Dental decay is one of the most common oral health problems and it affects people of all ages. Symptoms of decay include tooth pain, sensitivity and the appearance of discoloured spots on the teeth.
Cavities, also known as caries, are holes, which develop in the surface of the tooth. Decay is caused by bacteria, which gradually wear down the enamel layer of the tooth. The enamel is the hard, white substance, which forms the outer layer of the tooth. Enamel is the strongest substance in the body, but it can be worn down and eroded by acids, which are produced by harmful bacteria living in the mouth.
Diet and poor oral hygiene are the major risk factors for cavities. If you neglect your oral hygiene, bacteria collect in the mouth and combine with saliva and food debris to form plaque. Plaque acids erode enamel and irritate the gums, contributing to gum disease.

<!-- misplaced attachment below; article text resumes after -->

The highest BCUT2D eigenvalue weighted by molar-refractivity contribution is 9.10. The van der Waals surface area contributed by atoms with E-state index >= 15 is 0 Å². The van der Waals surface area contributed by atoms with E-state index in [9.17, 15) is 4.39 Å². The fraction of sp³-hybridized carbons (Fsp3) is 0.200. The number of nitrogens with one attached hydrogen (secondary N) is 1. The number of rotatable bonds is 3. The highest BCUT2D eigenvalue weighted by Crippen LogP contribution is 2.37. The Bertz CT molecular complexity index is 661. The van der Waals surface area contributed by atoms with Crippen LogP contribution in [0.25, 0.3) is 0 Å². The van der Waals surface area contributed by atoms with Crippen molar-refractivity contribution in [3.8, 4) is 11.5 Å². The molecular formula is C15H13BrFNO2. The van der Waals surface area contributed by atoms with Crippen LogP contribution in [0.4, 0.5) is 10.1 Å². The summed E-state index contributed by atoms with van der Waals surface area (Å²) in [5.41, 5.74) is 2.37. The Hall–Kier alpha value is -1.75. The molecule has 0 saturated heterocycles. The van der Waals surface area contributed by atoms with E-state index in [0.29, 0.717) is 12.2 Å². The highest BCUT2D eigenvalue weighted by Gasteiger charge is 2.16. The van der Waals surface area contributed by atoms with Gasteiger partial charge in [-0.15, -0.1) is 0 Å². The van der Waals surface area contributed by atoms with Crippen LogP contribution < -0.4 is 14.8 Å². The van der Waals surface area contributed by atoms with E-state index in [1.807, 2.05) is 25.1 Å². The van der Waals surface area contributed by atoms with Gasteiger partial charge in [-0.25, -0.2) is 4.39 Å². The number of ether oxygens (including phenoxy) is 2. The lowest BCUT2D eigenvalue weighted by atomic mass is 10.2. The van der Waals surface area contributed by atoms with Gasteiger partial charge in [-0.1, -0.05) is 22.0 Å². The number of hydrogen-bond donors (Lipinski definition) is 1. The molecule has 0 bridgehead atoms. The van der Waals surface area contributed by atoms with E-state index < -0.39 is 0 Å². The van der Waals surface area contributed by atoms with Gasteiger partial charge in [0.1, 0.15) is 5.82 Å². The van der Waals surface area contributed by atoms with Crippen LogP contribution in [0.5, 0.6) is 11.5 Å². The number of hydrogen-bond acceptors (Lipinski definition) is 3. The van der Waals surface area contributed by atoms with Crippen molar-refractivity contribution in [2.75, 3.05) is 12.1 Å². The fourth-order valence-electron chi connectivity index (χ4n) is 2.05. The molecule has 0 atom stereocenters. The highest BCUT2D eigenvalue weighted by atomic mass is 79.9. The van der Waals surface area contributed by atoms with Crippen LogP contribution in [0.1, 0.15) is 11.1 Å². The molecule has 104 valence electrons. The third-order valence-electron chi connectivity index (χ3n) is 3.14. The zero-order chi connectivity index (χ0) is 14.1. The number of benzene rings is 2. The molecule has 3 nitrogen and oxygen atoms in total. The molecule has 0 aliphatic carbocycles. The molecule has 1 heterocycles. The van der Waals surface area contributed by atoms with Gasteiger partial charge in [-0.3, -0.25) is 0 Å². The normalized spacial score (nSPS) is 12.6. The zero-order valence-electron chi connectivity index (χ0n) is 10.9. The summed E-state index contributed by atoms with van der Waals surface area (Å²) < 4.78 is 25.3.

How can I prevent dental decay?
A good daily oral hygiene regime will stand you in good stead, but you also need to keep an eye on the foods you consume. Sugary and acidic foods contribute to enamel wear and once the enamel is damaged, the risk of damage and infection is increased. Regular dental appointments are also really important; ideally, you should try to visit your dentist at least once or twice a year.